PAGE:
“The Chancellor must deliver on the Prime Minister’s “whatever it takes” pledge at next week’s Budget. On one side of the coin we have continued restrictions – on the other, we need corresponding business support.
“Whatever it takes means bringing those overlooked by current support measures into the fold, including suppliers, directors and the newly self-employed. Upwards of a million small business owners and sole traders are currently receiving no direct help whatsoever.
“Extension of business rates reliefs and measures to mitigate the burden of emergency debt will provide small firms with some urgently-needed breathing space as they fight to make it through to the summer.
“Fundamentally, the implementation of, and deadlines for, business support measures need to reflect this road map to avoid forcing the great businesses of tomorrow under before they’ve had a chance to realise their potential.”
Ahead to today’s unemployment statistics, Mike Cherry added: “Official employment statistics do not fully reveal the challenges currently faced in the jobs market. Small firms are having to make incredibly hard choices about staff numbers and are struggling to recruit.
“The Chancellor should take action next week: cutting employer national insurance contributions and reintroducing a job retention bonus.
“We also need to help those currently out of work who are thinking about launching a new businesses through funding for the New Enterprise Allowance and Start-Up Loans programme, along with a fresh Kickstart Start-Up initiative to help those who have been on furlough to be their own boss and launch a venture themselves.”
Industry reaction to roadmap announcement
Michelle Ovens CBE, Founder, Small Business Britain, said: “It is encouraging to see progress in a roadmap towards the easing of lockdown today. The reopening of schools is good news, not just for children, but for working parents, particularly those juggling their own businesses and home-schooling.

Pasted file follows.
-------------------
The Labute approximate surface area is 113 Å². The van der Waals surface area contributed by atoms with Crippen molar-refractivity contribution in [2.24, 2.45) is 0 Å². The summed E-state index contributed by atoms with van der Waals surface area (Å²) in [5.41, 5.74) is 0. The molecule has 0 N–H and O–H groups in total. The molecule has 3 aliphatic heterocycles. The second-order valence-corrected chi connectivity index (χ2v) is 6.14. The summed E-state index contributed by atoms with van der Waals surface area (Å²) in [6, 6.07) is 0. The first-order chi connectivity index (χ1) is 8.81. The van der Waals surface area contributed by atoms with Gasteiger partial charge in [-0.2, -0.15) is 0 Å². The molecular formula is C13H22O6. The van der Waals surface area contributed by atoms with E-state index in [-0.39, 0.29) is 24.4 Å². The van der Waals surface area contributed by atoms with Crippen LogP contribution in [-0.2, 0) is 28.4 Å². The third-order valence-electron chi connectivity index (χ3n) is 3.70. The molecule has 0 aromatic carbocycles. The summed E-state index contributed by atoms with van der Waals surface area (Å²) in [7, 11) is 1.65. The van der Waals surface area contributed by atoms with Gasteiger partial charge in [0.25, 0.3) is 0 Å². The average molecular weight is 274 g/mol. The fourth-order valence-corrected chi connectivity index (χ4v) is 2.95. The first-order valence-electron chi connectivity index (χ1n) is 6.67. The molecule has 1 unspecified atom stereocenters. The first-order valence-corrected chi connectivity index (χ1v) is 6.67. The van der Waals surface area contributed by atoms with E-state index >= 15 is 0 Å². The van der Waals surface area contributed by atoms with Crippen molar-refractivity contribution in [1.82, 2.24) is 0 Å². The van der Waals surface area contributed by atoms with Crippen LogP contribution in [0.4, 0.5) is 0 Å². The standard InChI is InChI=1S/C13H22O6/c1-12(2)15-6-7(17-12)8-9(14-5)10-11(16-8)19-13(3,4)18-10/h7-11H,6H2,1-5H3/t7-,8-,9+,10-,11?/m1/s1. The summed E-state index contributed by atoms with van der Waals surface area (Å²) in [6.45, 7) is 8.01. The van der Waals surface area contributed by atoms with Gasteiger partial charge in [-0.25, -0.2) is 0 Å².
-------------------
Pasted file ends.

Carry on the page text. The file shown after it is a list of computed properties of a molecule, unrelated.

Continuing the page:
“However, for many small businesses there is still a long way to go. It is clear that a lot of sectors will continue to face tough restrictions for a much longer period than ever anticipated and so the government support for this critical part of the economy needs to grow accordingly.
“Small businesses need greater certainty about what reopening will look like for them, so they can plan for their staff and their survival. Crucially, they will also need stepped-up support to bridge this gap. It is vital that the Budget next week focuses on additional support for small firms. Measures to reduce their costs, like an extension to furlough and the business rates holiday, cuts to VAT rates and other help to pay bills through extensions to local grants and the Bounce Back Loan scheme, will all be welcome.
“I would also hope to see a longer-term plan to support small businesses to not only survive and recover, but to return to growth. There is a need for a strategy to address and leverage the sweeping structural changes to the U.K. economy that the pandemic has wrought, such as changes to the high street and the mass adoption of digital and remote-working that has changed the face of business.”
Dan Simms, Co-Head of Retail Agency at Colliers, comments: “I think it is a profoundly depressing, over cautious and unwelcome announcement for the retail and hospitality sector. We have a world leading vaccine programme that is now rapidly changing the situation, yet the Government seems to be unable to even attempt to balance health, societal and economic considerations and shows no real understanding of the scale of the emergency for the sector. The dates announced will be simply too late for many businesses that have been able to trade for only small periods over the last year and the Government support merely papers over a few cracks.”
David Fox, Co-Head of Retail Agency at Colliers, comments: “Whilst it is understandable that the Government remains cautious and reluctant to commit to re-opening the retail and hospitality sectors, without a continuation of support and clarity on business rates and the arrears moratorium, there will inevitably be further failures. It is incumbent for the Government to bridge the uncertainty of the immediate weeks, providing the time and hope that businesses need to prepare for a return to normal trading and benefit from the predicted consumer spending spree.”
Jason Thomas, CEO of event payment platform Tappit, said: “We’re extremely excited to see a roadmap that outlines the return to live events. The world has changed significantly in the past year and people expect a better, safer experience as they plan to return to arenas and stadiums. The pandemic has accelerated the move to cashless and we’ve seen huge demand for our solution – it is the perfect time to make the shift. We’ve been proud to work with teams across the US to bring back fans safely and as passionate sports and music fans ourselves, we’re looking forward to supporting a safe return for venues and events across the UK.”